North Korea, Australia and the ANZUS Treaty
4 Apr 2018|

The security treaty between Australia, New Zealand and the United States of America—the ANZUS Treaty—was signed in September 1951 and came into force in April 1952. The treaty was one of a network of security treaties entered into by the US covering the Pacific, including bilateral agreements with the Philippines, Japan, Korea and the Republic of China, as well as the Southeast Asia Collective DefenseTreaty.

In the immediate post–World War II years, the US considered such treaties neither necessary nor desirable, but in 1950 this attitude started to change in response to the rise of communism. Meanwhile, Australia and the US disagreed on the terms of the peace settlement with Japan. The US saw Japan as a potential bulwark against communist expansion and therefore favoured a ‘soft’ peace treaty, enabling Japan to recover economically as quickly as possible.

Australia, on the other hand, had been wary of Japanese aggression since the early 20th century, and wanted a restrictive peace settlement to prevent any recurrence of Japanese imperialism and militarism. A peace settlement that permitted Japan to rearm made it all the more important for Australia that there be a security arrangement for the Pacific.

In 1950 these two issues—the peace terms and a Pacific pact—began to converge in discussions between the US and Australia, and ultimately in 1951 the ANZUS treaty was concluded. It was signed within days of the multilateral peace treaty with Japan.

The ANZUS treaty was largely based on the 1949 NATO treaty, but the NATO treaty contains a clearer collective defence obligation in article 5, declaring an attack on one to be an attack on all, and requiring parties to assist the victim state. The ANZUS treaty contains less specific language in article IV:

Each Party recognizes that an armed attack in the Pacific Area on any of the Parties would be dangerous to its own peace and safety and declares that it would act to meet the common danger in accordance with its constitutional processes.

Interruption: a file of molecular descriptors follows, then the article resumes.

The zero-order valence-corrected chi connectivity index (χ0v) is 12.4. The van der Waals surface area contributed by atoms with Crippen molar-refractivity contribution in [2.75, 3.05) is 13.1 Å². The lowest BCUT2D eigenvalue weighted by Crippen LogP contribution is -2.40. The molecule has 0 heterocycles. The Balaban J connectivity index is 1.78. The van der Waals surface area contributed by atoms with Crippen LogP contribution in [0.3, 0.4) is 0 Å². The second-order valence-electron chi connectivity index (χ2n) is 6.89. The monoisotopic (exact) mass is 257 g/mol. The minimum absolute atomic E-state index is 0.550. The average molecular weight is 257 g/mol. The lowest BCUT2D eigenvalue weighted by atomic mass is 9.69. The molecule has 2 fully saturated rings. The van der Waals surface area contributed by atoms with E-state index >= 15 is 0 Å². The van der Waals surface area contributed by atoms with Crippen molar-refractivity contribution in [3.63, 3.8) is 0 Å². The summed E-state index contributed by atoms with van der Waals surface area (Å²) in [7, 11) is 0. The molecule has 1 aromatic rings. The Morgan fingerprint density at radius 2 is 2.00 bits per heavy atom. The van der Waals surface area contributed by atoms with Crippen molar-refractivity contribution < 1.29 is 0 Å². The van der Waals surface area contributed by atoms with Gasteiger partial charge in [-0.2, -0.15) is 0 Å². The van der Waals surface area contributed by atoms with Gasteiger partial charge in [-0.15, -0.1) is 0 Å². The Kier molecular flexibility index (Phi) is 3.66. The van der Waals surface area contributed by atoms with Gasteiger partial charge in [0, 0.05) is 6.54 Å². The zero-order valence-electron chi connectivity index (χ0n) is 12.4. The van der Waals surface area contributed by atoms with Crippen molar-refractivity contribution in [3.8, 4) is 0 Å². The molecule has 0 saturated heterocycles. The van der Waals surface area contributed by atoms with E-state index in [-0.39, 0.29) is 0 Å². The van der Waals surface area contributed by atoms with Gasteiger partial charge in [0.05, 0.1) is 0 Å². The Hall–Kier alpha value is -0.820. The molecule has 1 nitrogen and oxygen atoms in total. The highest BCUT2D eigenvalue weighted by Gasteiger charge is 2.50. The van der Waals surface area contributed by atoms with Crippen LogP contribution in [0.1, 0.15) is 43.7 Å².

The US Congress had been reluctant to ratify the NATO agreement because it appeared to bypass the right of Congress to declare war, so less specific language was used in the ANZUS treaty, and an express reference to internal constitutional processes was added. Notwithstanding this, the substance of the two provisions is virtually identical.

The effect of the NATO article 5 is that if there’s an armed attack against one of the parties, each of the others must decide what if any action to take to assist the victim state, and this can include deciding to take no action at all. The effect of the ANZUS article IV is that if there’s an armed attack against one of the parties, the others must take action. Both provisions leave it to the individual states to determine what action to take, ranging from no action (NATO) or minimal action (ANZUS), through to armed force.

The obligation to act arises only if there’s an ‘armed attack’. The International Court of Justice has affirmed in several cases that an ‘armed attack’ is more than just any use of force. It must be of sufficient scale and effect to amount to the ‘most grave’ use of force. The attack must be ‘in the Pacific Area’, which isn’t defined.

Some guidance is given in article V, which specifies that article IV applies to an armed attack on ‘the metropolitan territory of any of the Parties, or on the island territories under its jurisdiction in the Pacific or on its armed forces, public vessels or aircraft in the Pacific’. Thus, the treaty covers at least an armed attack on mainland Australia, New Zealand and the US, and islands such as Guam.

Would it apply in a confrontation between the US and North Korea? As is well known, the ANZUS treaty has only been formally invoked once, following the terrorist attacks in the United States in September 2001. But the current prime minister, Malcolm Turnbull, has pledged that Australia would again invoke the treaty if there were an attack on the US by North Korea.

As a matter of treaty interpretation, article IV of the treaty would be enlivened if North Korea used sufficient force against US territory (whether on the mainland or in the Pacific), or against US troops, vessels or aircraft in the Pacific. But if the US were to launch a pre-emptive strike, North Korea could legitimately justify a proportionate use of force in response as lawful self-defence. Thus article IV wouldn’t apply if North Korea’s use of force was either in lawful self-defence against an armed attack by the US, or of insufficient gravity to amount to an ‘armed attack’.

The key question is what article IV actually requires. The only legal obligation under article IV is to ‘act’, and Australia could satisfy this obligation in a range of ways—from informal representations through to the full-blown use of force.

What’s clear is that if force is used, the parameters of self-defence dictate that the force used be no more than is necessary and proportionate in the circumstances. Quite what that might entail in a nuclear conflict is impossible to assess in advance.